Prosser & Keaton, Torts, p. 485 (5th ed., 1984). Our own law is to the same effect. McDonald v. Hickman, 252 Ark. 300, 478 S.W.2d 753 (1972). There the plaintiff admitted knowing that it is dangerous to enter a house while it is under construction, but he was not aware of an open stair well into which he fell. We upheld the trial court's refusal to instruct on assumed risk, because the plaintiff did not know of the danger presented by the stair well.

We caution the bench and bar that AMI 612 should be used only in exceptional circumstances, if indeed it is ever proper now that assumption of risk is not a complete defense. The instruction refers to assumption of risk as "that defense" without explaining that it is not in fact a defense. We fear that in most situations AMI 612 would suggest to the jury, as does an unavoidable accident instruction, that assumption of risk is an issue to be considered separately, in addition to the plaintiff's negligence. See Houston v. Adams, 239 Ark. 346, 389 S.W.2d 872 (1965). Prosser & Keaton, supra, examines the matter at length in Section 68, noting at page 498 that most courts considering the matter have held that when a comparative fault statute is controlling, an instruction on assumption of risk should not be given. See, for example, Meese v. Brigham Young Univ., 639 P.2d 720 (Utah, 1981); Polsky v. Levine, 73 Wis.2d 547, 243 N.W.2d 503 (1976).

The appellant's second argument is that the court, in giving AMI 901, should have included the bracketed matter in subparagraph (B), telling the jury that if danger ahead would have been reasonably apparent to Kelly if he had been keeping a proper lookout, it was his duty to have his vehicle under such control as to be able to check its speed or stop if necessary to avoid injury to others. The court did give subsections (a) and (d) of Ark.Stat.Ann. ยง 75-628 (Repl.1979), in the format of AMI 903, telling the jury that it is the duty of a pedestrian crossing at a point other than a crosswalk to yield the right-of-way to vehicles but that it is nevertheless a driver's duty to exercise reasonable care to avoid colliding with a pedestrian.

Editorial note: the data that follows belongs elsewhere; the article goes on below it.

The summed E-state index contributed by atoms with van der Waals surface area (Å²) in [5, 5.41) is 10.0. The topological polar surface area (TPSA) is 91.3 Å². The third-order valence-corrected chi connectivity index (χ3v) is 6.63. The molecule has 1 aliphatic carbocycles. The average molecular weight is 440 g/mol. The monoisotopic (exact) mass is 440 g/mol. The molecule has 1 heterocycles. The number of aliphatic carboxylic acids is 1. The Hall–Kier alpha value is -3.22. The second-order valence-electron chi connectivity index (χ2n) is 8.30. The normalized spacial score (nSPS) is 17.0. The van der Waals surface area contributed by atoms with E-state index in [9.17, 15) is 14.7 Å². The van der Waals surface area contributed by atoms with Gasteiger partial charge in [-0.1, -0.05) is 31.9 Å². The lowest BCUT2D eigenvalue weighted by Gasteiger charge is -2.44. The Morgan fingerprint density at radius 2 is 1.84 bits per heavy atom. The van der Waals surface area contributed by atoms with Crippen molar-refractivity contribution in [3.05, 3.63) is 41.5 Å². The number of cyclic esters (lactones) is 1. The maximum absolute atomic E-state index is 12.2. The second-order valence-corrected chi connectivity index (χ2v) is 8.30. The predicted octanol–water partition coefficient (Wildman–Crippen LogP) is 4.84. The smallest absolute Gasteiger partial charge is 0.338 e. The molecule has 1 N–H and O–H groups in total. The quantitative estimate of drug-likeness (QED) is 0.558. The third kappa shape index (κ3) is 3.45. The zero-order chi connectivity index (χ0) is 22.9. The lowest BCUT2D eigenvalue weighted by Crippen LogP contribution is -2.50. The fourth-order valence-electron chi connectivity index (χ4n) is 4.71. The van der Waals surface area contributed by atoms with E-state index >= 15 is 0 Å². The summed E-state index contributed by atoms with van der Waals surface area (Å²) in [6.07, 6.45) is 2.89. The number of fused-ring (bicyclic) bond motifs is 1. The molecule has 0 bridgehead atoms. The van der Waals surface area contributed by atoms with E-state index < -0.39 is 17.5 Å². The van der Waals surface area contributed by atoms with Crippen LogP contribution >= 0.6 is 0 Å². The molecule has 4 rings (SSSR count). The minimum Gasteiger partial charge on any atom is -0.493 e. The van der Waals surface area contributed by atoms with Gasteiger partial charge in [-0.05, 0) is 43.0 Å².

There was no error. Both parties were doubtless guilty of some negligence, in that neither saw the other until about the moment of impact. According to the testimony most favorable to Rogers, if Kelly had been keeping a lookout he would have seen *187 a pedestrian standing stock-still beside a line of cars and looking in both directions before deciding to continue across Main Street. The court had told the jury by AMI 901 (A) that it was Kelly's duty to keep a lookout for persons on the street and by the statute that it was also his duty to exercise due care with respect to pedestrians. We do not think the court was required to go still farther by imposing an affirmative duty on Kelly to be in a position to stop merely because he saw a pedestrian standing in a position of apparent safety near the center of the street.

Reversed and remanded.

HUBBELL, C.J., and HICKMAN and PURTLE, JJ., dissent.

HUBBELL, Chief Justice, dissenting.

The majority finds that there was no substantial evidence to support the trial court's giving of the assumption of the risk instruction, A.M.I. 612. I respectfully disagree. Rogers testified that he knew that crossing in the middle of the street was dangerous and unsafe. The majority asserts that knowledge of a general danger is not sufficient, that one assumes the risk only of known specific perils. What could be more specific? If you jaywalk across a dangerous and busy street, you are likely to get run over or clipped. We warn our children of this specific risk. The danger was open and obvious, and the trial court did not abuse its discretion in giving the instruction. Baxter v. Grobmyer Brothers Construction Co., 275 Ark. 400, 631 S.W.2d 265 (1982).

What is really troubling the majority is the use of the word "defense" in A.M.I. 612, in conjunction with the basic comparative negligence instructionA.M.I. 2102. However, appellant did not make a specific objection to the word "defense" in A.M.I. 612; nor did he object to the use of A.M.I. 2102, as opposed to A.M.I. 2115. Ark.R. Civ.P. 51.

I would affirm.

HICKMAN and PURTLE, JJ., join in this dissent.